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These Are The Best Selling Authors Of All Time

There are many people who enjoy reading books and becoming lost in a good book. The options provide readers the freedom to choose whether they want to read fiction, satire, romance, or drama. This is so that readers can employ the authors’ imagination to transport themselves into the novels’ fictional worlds.

Being an author is difficult enough, and becoming a best-selling author is the stuff of dreams. There are numerous authors in the world, and their efforts have resulted in some top-notch books that readers can enjoy. As many best-selling authors as there are miles of the Atlantic Ocean. In addition to being among the best-selling authors worldwide, they sold millions and billions of copies.

Top 10 Best Selling Authors Of All Time

10. Eiichiro Oda

Eiichiro Oda, the guy behind the comic series One Piece, was born in Japan on January 1, 1975. (1997–present). The best-selling comic book series published in volume is One Piece, which is also the best-selling manga in history. With more than 516.5 million tank-bon copies in print worldwide, Oda is one of the best-selling fiction writers.

Due to the success of the series, Oda was regarded as one of the manga artists who had a significant impact on comics history. Characters from One Piece and Dragon Ball are featured in Cross Epoch, an Oda and Akira Toriyama crossover one-shot from 2007. For the video game Gaist Crusher in 2013, each made a Gaist character.

9. Dr. Seuss

American children’s author and cartoonist Theodor Seuss Geisel was born there on March 2, 1904, and he passed away on September 24, 1991. He has written and illustrated more than 60 books under the pen name Dr. Seuss. He was the creator of several of the most well-known children’s books ever, with his novels having sold over 600 million copies and been translated into more than 20 languages by the time of his death.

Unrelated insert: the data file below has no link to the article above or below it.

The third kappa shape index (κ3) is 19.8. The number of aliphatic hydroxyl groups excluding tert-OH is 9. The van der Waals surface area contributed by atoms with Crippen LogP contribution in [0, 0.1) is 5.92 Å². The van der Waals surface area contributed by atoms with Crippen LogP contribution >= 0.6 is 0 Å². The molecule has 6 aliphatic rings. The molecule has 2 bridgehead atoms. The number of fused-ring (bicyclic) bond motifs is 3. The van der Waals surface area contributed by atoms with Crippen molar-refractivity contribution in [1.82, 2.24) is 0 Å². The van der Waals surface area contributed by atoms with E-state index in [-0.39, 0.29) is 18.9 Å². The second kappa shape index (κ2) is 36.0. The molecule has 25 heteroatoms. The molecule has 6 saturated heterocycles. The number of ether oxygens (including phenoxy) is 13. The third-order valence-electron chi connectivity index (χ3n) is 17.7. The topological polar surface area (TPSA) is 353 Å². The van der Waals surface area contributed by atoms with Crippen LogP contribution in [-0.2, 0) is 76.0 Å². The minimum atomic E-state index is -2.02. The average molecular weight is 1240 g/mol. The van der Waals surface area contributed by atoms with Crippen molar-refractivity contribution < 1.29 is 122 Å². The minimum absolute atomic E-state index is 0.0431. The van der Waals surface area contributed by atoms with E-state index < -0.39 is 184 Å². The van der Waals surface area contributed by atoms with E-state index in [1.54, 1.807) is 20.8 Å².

Geisel adopted the pen name “Dr. Seuss” while an undergraduate at Dartmouth College and a graduate student at Lincoln College, Oxford. His first picture book, And to Think That I Saw It on Mulberry Street, was published in 1937.

8. J.K. Rowling

Joanne Rowling, also known professionally as J. K. Rowling, was born in Britain on July 31, 1965. She is a writer and philanthropist. Harry Potter, a seven-volume children’s fantasy series that was published from 1997 to 2007, was written by her. The book series has been translated into at least 70 different languages and is the best-selling book series in history. Additionally, it has produced a worldwide media property with movies and video games.

Her first adult book was titled The Casual Vacancy (2012). She creates the ongoing Cormoran Strike crime novel series as Robert Galbraith.

7. Enid Blyton

Enid English children’s author Mary Blyton was born on August 11, 1897, and died on November 28, 1968. Since the 1930s, her works have sold more than 600 million copies worldwide. Her enormously popular works have been translated into 90 different languages. As of June 2019, Blyton had the fourth-highest number of translations of any author.

Enid also wrote on a variety of topics, including magic, mysteries, natural history, education, and biblical tales. St Clare’s, The Naughtiest Girl, and The Faraway Tree series are among the other books she has written. Even yet, her contributions to Noddy, the Famous Five, Secret Seven, the Five Find-Outers, and Malory Towers are what are most widely recognized today.

6. Harold Robbins

Harold Robbins, an American author who lived from May 21, 1916, to October 14, 1997, wrote a number of well-known books. One of the best-selling authors of all time, he produced over 25 bestsellers that have sold more than 750 million copies in 32 languages. His first book was titled Never Love a Stranger (1948).